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Spices
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Salt
Chilli Powder
Cinnamon
Cloves
Coriander
Cumin
Curry Powder
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Dry Red Chilly
Cardamom
Chat Masala
Onion Powder
Fenugreek
Garam Masala
Turmeric
Asafoetida/Hing.

 
 
 

 
 
Ginger

Ginger, or zingiber officinale, is a perennial plant having thick branching aromatic rhizomes and leafy reedlike stems. For centuries, ginger has been widely used as a spice throughout the world, especially in Asian countries. A native to China and India, this plant is widely cultivated in Southeast Asia, West Africa, and the Caribbean. It needs a minimum annual rainfall of 150cm, temperatures of 30°C or over, a short dry season and a deep fertile soil. Known for its slightly biting and hot flavour, this spice is widely used in preparing gingerbread, ginger ale, gingersnaps and Asian dishes. It adds delicacy to the dish by its rich, sweet, warm and woody aroma.

Ginger paste in combination with garlic and onion is widely used in preparing almost every meat dish by the Indians and the Pakistanis. It is also used as a flavouring agent to add more warmth in tea. It takes its name from the Sanskrit word stringa-vera, which means “with a body like a horn”, as in antlers.

The pungency in ginger is due to the presence of a volatile oil. The dried rhizome contains approximately 1—3% volatile oil which is the source of ginger's characteristic aroma; an oleoresin contains the pungent properties.
 
Ginger...In Other Languages
  • French: gingembre
  • German: ingwer
  • Italian: zenzero
  • Spanish: jengibre
  • Burmese: cheung, chiang, jeung
  • Indian: adruk (green), ard(r)ak(h) (green), sont(h) (dried)
  • Indonesian: aliah
  • Japanese: mioga, myoga, shoga
  • Thai: k(h)ing (green).
 
Historical Importance of Ginger
Ginger has been used as a medicine since innumerable. Especially in the Chinese Medicinal System, it possess greater importance and ginger is mentioned in the writings of Confucius. The name of ginger is also quoted in the Koran, the sacred book of the Muslims,
indicating it was known in Arab countries as far back as 650 A.D. The Hindu epic Mahabharata written around the 4th century B.C. describes a meal where meat is stewed with ginger and other spices. It was also an important plant in the traditional Indian medicine system--Ayurveda.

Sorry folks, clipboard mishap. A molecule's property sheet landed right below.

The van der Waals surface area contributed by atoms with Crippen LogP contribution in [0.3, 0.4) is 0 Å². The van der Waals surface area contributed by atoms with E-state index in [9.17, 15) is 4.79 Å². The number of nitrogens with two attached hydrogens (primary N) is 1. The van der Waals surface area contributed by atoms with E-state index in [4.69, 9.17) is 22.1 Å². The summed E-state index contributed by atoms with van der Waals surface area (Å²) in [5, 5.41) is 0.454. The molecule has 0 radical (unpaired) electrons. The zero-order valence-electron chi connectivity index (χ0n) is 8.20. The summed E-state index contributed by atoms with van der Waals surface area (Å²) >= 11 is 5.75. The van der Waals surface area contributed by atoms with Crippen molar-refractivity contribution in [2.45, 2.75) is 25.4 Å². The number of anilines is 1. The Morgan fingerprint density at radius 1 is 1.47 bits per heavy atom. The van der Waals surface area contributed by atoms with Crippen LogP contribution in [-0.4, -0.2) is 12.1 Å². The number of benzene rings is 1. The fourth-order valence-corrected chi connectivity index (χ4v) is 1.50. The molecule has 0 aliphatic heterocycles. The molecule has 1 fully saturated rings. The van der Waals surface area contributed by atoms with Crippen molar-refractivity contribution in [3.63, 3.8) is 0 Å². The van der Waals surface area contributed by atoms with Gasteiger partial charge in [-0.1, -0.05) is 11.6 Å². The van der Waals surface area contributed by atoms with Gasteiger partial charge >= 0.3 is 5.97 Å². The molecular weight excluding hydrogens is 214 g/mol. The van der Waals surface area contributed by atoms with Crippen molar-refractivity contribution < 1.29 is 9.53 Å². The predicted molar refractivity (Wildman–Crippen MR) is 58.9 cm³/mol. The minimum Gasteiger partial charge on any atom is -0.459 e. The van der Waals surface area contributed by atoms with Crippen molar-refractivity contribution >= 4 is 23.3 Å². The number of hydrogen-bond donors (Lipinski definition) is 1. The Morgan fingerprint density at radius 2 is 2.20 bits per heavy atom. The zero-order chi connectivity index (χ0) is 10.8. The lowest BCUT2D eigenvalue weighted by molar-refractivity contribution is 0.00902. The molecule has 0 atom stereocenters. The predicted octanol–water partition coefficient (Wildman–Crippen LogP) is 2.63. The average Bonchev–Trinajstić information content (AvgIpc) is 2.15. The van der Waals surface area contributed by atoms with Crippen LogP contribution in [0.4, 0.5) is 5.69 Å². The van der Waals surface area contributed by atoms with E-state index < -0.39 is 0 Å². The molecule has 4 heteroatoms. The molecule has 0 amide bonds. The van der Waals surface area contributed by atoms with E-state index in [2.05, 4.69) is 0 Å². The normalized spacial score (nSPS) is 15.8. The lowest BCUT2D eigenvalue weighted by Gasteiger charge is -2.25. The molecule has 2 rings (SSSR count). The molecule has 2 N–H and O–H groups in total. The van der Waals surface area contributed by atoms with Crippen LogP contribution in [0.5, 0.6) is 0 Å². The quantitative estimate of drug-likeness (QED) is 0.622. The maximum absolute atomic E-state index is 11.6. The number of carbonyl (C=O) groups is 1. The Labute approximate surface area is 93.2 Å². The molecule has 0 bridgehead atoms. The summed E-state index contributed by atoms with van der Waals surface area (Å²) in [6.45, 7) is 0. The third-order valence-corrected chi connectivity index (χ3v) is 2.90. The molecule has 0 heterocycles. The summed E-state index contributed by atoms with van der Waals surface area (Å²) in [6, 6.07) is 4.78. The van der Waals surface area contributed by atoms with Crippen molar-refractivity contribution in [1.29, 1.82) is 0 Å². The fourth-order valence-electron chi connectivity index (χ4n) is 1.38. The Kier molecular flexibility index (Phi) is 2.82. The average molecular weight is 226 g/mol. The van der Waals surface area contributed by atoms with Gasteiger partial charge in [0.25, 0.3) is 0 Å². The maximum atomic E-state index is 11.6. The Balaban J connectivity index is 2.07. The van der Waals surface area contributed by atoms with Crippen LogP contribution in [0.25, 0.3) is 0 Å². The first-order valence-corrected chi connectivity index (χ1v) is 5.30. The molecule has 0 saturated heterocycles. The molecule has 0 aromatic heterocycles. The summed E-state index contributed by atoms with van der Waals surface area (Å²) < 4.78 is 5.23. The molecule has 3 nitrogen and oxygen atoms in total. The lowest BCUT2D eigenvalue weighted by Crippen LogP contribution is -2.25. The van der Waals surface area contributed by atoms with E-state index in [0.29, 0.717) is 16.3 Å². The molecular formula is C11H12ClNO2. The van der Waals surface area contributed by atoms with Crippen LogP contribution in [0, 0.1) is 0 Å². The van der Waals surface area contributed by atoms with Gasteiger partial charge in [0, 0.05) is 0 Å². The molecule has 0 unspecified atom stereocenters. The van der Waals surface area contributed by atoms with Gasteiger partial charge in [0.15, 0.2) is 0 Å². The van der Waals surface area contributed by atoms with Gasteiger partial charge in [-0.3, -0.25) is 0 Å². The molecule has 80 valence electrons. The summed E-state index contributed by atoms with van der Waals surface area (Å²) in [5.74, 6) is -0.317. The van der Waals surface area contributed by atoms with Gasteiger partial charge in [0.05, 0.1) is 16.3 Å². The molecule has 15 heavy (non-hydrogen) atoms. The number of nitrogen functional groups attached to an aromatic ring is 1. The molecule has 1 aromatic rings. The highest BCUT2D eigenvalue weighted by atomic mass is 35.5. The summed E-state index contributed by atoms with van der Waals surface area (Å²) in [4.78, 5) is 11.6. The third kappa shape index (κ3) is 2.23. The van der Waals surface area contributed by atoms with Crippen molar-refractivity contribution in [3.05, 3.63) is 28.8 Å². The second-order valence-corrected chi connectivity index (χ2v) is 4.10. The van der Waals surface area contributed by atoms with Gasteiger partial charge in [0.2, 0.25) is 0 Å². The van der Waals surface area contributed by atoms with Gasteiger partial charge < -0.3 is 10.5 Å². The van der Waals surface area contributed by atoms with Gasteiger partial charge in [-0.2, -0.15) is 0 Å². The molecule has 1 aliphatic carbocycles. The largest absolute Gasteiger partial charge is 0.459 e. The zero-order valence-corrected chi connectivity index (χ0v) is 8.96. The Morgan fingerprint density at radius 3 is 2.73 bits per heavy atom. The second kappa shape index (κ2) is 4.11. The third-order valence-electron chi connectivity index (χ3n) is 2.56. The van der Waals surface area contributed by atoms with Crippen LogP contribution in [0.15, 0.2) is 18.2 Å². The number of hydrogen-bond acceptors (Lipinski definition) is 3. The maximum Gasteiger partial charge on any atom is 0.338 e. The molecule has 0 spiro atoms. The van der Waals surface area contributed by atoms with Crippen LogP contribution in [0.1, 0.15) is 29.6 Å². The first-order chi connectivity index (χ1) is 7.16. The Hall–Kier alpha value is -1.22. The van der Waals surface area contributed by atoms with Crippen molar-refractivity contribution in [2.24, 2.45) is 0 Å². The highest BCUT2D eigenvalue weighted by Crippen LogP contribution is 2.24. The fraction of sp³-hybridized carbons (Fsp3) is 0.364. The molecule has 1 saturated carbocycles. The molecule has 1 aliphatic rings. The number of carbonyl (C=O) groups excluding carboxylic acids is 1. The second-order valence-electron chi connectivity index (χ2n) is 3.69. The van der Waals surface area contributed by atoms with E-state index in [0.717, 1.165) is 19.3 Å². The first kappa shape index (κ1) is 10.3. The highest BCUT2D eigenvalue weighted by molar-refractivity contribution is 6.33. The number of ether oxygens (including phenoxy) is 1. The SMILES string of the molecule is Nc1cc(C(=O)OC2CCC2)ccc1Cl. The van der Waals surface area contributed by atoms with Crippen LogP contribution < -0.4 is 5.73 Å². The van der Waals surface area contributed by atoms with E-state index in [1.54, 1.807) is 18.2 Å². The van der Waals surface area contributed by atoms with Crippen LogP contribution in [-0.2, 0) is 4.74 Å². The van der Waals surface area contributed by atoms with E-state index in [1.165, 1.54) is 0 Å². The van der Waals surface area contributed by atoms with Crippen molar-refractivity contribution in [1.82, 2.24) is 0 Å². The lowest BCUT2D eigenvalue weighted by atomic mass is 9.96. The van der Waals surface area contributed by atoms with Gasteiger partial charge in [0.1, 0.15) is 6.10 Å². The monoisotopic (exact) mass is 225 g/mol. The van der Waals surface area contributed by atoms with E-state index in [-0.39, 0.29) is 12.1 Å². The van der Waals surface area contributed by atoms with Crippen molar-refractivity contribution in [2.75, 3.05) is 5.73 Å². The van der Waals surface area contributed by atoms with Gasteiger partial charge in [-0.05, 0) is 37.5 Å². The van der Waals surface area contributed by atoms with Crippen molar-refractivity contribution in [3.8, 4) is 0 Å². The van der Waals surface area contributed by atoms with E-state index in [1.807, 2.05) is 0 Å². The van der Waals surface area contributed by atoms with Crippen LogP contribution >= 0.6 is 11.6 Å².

It was one of the earliest spices known in Western Europe, used since the ninth century. Ginger was one of the important trading items and was exported from India to the Roman empire 2000 years ago where it was valued more for its medicinal properties than as an ingredient in cookery. Together with black pepper, ginger was one of the most commonly traded spices during the 13th and 14th centuries. In Europe, it as so popular that it was included in every table setting, like salt and pepper.
 
Spice Description
Often termed as “ginger root”, ginger is actually a rhizome. It is available in the following forms:

  • Fresh Ginger: The whole raw roots are referred to as fresh ginger. It has a pale yellow interior and a skin varying in colour from brown to off-white. It can be grated, chopped, or julienned for use
  • Dried Ginger: This form is usually found in whole fingers and also in slices. It is usually soaked in recipe liquid before using
  • Pickled Ginger: It has the root sliced paper-thin and pickled in a vinegar solution. Also referred as gari or beni shoga in Japan, this form often accompanies sushi, and is served to refresh the palate between courses
  • Preserved Ginger: Preserved or ‘stem’ ginger is made from fresh young roots, peeled and sliced, then cooked in a heavy sugar syrup. This form of ginger is generally used as a confection or added to desserts, and it is especially good with melons. It is soft and pulpy, but extremely hot and spicy